February 3, 2004

It's easy to make fun of the folks in Georgia who don't want schools to use the word "evolution" when teaching science:
New middle and high school science standards proposed by state Schools Superintendent Kathy Cox strike references to "evolution" and replace them with the term "biological changes over time," a revision critics say will further weaken learning in a critical subject.

But how different is it, really, from proposals to resolve the gay marriage issue by using the term "civil unions" instead of "marriage"? In both instances the state is catering to the sensitivities of persons with traditional religious values. Here's Chris Matthews interviewing Howard Dean on Hardball last December:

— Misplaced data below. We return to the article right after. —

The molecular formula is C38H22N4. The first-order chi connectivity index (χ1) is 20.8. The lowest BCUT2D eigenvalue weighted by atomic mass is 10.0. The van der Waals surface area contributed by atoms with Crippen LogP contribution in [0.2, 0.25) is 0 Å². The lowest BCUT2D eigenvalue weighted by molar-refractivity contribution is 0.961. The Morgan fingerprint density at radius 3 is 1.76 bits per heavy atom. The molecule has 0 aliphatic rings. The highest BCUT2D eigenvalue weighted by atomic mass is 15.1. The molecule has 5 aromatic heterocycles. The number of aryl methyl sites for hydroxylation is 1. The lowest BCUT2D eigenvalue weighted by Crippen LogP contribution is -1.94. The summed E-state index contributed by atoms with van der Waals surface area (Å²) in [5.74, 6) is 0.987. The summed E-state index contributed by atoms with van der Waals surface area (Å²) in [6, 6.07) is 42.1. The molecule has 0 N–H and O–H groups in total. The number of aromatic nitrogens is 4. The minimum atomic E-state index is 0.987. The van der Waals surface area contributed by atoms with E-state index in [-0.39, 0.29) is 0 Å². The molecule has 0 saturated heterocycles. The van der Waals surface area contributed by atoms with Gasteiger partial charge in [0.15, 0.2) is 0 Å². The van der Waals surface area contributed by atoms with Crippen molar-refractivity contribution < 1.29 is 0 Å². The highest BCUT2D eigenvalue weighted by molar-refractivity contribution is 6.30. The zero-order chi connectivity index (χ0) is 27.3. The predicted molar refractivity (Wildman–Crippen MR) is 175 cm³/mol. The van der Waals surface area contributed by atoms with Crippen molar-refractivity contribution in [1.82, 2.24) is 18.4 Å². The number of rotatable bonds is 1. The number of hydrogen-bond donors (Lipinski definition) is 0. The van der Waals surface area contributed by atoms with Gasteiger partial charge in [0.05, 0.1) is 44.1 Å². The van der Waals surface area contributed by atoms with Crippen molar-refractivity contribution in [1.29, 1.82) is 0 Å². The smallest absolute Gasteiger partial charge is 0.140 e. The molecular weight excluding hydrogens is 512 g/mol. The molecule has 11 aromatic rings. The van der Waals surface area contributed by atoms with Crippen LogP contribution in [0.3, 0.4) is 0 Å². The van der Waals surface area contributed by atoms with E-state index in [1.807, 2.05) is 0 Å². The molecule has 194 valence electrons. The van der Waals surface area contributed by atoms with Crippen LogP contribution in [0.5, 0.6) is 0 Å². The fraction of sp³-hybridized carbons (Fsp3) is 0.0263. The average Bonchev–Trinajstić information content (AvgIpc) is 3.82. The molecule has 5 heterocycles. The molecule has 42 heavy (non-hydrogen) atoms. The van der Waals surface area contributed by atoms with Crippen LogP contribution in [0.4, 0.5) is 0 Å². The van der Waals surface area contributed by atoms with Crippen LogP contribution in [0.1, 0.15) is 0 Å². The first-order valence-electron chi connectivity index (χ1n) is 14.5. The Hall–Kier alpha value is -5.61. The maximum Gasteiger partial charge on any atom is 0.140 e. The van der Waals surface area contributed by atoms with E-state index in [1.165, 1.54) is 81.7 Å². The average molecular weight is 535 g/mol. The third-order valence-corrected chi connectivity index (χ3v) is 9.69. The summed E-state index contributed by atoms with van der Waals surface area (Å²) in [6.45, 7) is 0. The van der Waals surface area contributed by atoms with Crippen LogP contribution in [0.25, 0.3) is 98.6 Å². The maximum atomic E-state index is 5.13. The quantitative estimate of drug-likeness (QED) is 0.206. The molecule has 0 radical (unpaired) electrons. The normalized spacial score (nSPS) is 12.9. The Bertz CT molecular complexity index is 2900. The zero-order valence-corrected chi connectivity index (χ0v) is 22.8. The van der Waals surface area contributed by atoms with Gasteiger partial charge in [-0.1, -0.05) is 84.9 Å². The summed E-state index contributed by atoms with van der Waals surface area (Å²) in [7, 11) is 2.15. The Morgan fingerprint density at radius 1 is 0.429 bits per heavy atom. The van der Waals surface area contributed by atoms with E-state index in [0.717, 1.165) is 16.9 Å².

MATTHEWS: For all practical purposes, whether it's Vermont or New Mexico, is there any difference between civil union and civil marriage? For practical reasons.

DEAN: Well, in terms of legal rights, no, there is not.

MATTHEWS: So why are we quibbling over a name?

DEAN: Because marriage is very important to a lot of people who are pretty religious.

UPDATE, Feb. 4: The Massachusetts Supreme Judicial Court writes: "The dissimilitude between the terms `civil marriage' and `civil union' is not innocuous; it is a considered choice of language that reflects a demonstrable assigning of same-sex, largely homosexual, couples to second-class status."

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